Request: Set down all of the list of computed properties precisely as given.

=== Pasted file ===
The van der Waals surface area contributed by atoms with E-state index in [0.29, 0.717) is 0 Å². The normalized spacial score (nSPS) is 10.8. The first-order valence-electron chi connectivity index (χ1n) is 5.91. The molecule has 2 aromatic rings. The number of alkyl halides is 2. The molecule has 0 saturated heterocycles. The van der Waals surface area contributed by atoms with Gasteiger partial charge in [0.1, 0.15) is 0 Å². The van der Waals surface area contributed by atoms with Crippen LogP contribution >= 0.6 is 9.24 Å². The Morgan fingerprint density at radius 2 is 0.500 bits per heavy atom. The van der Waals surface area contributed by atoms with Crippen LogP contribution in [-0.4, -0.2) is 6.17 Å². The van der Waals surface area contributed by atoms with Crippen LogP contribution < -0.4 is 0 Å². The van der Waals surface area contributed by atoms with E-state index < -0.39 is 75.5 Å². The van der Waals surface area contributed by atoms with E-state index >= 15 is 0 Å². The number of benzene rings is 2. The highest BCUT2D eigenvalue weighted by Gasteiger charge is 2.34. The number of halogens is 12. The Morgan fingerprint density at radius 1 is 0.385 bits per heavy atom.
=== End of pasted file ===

The van der Waals surface area contributed by atoms with E-state index in [0.29, 0.717) is 0 Å². The normalized spacial score (nSPS) is 10.8. The first-order valence-electron chi connectivity index (χ1n) is 5.91. The molecule has 2 aromatic rings. The number of alkyl halides is 2. The molecule has 0 saturated heterocycles. The van der Waals surface area contributed by atoms with Gasteiger partial charge in [0.1, 0.15) is 0 Å². The van der Waals surface area contributed by atoms with Crippen LogP contribution >= 0.6 is 9.24 Å². The Morgan fingerprint density at radius 2 is 0.500 bits per heavy atom. The van der Waals surface area contributed by atoms with Crippen LogP contribution in [-0.4, -0.2) is 6.17 Å². The van der Waals surface area contributed by atoms with Crippen LogP contribution < -0.4 is 0 Å². The van der Waals surface area contributed by atoms with E-state index < -0.39 is 75.5 Å². The van der Waals surface area contributed by atoms with E-state index >= 15 is 0 Å². The number of benzene rings is 2. The highest BCUT2D eigenvalue weighted by Gasteiger charge is 2.34. The number of halogens is 12. The Morgan fingerprint density at radius 1 is 0.385 bits per heavy atom.